Jim Kenyon: Andy Sigler saw success, but also saw the little guy


Valley News Columnist

Published: 07-13-2021 9:34 PM

Andy Sigler was a captain of industry who earned millions as the CEO of Champion International, once the largest forest products company in the U.S. that made everything from plywood to copier paper.

In 1984, after he stepped in to save a competitor from a hostile takeover by billionaire Rupert Murdoch, Sigler was described in The New York Times as a “white knight” and “one of corporate America’s premier nonconformists.”

Over the years, Sigler served on the boards of General Electric, Bristol-Meyers, Morgan Stanley, John Deere and Dartmouth College, his alma mater.

No doubt, he was a big deal in the business world.

But that’s not the Andy Sigler whom I came to know after he and his wife, Peggy, retired to Norwich in 1996.

I respected Sigler, who died Sunday at age 89, the most for what he did for a small-time trucker from Vermont’s Northeast Kingdom 15 years ago.

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By that time, the Siglers had started Norwich Farms, a state-of-the-art dairy operation on Turnpike Road. In February 2006, Jimmy Eastman, of Irasburg, Vt., was delivering a load of sawdust to the farm, a few miles outside of the village, when Norwich police pulled him over.

After weighing Eastman’s rig on the town’s new truck scales, Norwich police ticketed the trucker for carrying a load that exceeded the town’s weight limit on secondary roads without obtaining a $5 town permit ahead of time.

But it was no run-of-the-mill traffic ticket. Norwich police wanted Eastman to pay a fine totaling $11,550 — most of which, under Vermont law, would land in town coffers.

Andy Sigler had never met Eastman. And since Eastman was an independent contractor, Sigler wasn’t obligated to help him out of the legal jam.

But that’s not how Sigler saw it.

“My father loved taking on people who he thought had exceeded their authority,” said Patty Ryan, who lives in Tampa, Fla.

Sigler paid one of his lawyers, Geoffrey Vitt, of Norwich, to represent Eastman. After an initial court hearing — but before a judge decided the case — Norwich police agreed to reduce Eastman’s ticket to $56 — or roughly $11,500 less than the original amount.

Before the commotion ended, Norwich had mothballed its truck scales, and the Selectboard, acting on the wishes of Town Meeting voters, also eliminated the police department position in charge of enforcing restrictions on overweight trucks.

Some Norwich officials blamed Sigler for pressing the issue. But he was a thorn in their side long before the police encounter with a sawdust truck.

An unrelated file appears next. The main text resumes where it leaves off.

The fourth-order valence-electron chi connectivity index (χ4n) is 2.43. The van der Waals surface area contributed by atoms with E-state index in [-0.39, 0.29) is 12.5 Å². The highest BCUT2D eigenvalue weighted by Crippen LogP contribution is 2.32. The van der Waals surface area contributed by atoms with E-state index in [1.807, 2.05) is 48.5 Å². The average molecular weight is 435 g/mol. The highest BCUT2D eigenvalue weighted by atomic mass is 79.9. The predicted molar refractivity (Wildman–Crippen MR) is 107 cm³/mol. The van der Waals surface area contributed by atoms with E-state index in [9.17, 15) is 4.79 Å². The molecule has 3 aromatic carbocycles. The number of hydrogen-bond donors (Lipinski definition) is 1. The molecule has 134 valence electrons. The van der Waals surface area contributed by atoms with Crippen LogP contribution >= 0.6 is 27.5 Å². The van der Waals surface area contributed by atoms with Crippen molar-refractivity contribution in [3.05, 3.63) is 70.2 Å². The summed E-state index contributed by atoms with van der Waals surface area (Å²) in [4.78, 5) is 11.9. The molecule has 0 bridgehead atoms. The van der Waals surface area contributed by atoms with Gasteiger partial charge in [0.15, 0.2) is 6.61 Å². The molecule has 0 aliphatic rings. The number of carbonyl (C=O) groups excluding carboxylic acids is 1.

Much to the dismay of the town’s listers, Norwich Farms was set up as a charitable foundation, making it exempt from local property taxes.

The farm, which featured prized Holsteins, hosted agricultural students from the University of New Hampshire and Vermont Technical College, who used it as a farming laboratory, of sorts.

Although not required by law, Sigler was willing to make an annual payment to the town in lieu of taxes.

“Andy made a very generous offer, and the town turned it down,” Vitt told me Monday.

The case went all the way the Vermont Supreme Court, which in 2002 decided unanimously in the Siglers’ favor. The court ruled the farm’s work in education served a “public interest” and was fulfilling its mission to “encourage the preservation, survival and advancement of dairy farms in New England.”

In 2015, the Siglers donated the farm to Vermont Tech. They contributed an adjoining 350 acres, most of which was forest land, that Vermont Tech then sold to the Upper Valley Land Trust.

Jeanie McIntyre, the land trust’s longtime president, worked closely with Sigler on ensuring the land was preserved. “He understood a healthy forest takes decades of thoughtful care,” McIntyre said. “He appreciated nature and knew what was involved in being a good steward of the land.”

Norwich Farm (the “s” was dropped from its name a while back) is now the subject of a dispute between Vermont Tech and its tenant, a cheesemaker. Sigler stayed clear of the controversy. “Not my problem,” he told me more than once.

In 2019, Sigler sold Montcalm Golf Club, the private 18-hole course that he built from scratch on 400 acres in a remote part of Enfield nearly 20 years ago.

“Andy loved this place,” current owner Chuck Currier said Monday. “He spared no expense in making his vision come true. But it was not all about the money for him. He wanted this course built the right way.”

As members of his golf club could attest, Sigler had his cantankerous side. I’ve heard stories of members getting tossed from the course — or the club entirely — for not abiding by his rules, including replacing fairway divots.

Some people say that Sigler could be a bully, but even his Marine Corps background didn’t make him as tough as he seemed, said Ryan, the second-oldest of the Siglers’ three children in a phone interview Monday.

When it came time to buy a new car, her father wouldn’t even attempt to negotiate a lower price with the salesman. “The guy has to make a living, too,” he’d say, a quiet nod to his starting out in sales with Champion, which he ran for 22 years.

During a business slump in January 1982, the company froze employees’ salaries. Rather than lay off any workers, Champion also cut its quarterly dividend.

When asked by the Times about the kind of shared sacrifice rarely seen in corporate America, Sigler responded, “How can I ask a secretary in St. Paul to freeze her salary when I’m paying out a dividend to the Morgan bank?”

On Monday, Peggy Sigler told me that her husband of 65 years had been suffering from advancing dementia for some time.

McIntyre, who heads the land trust and paid him regular visits, had not seen Sigler since the pandemic. “He’ll be missed,” she told me.

I already do.

Jim Kenyon can be reached at jkenyon@vnews.com.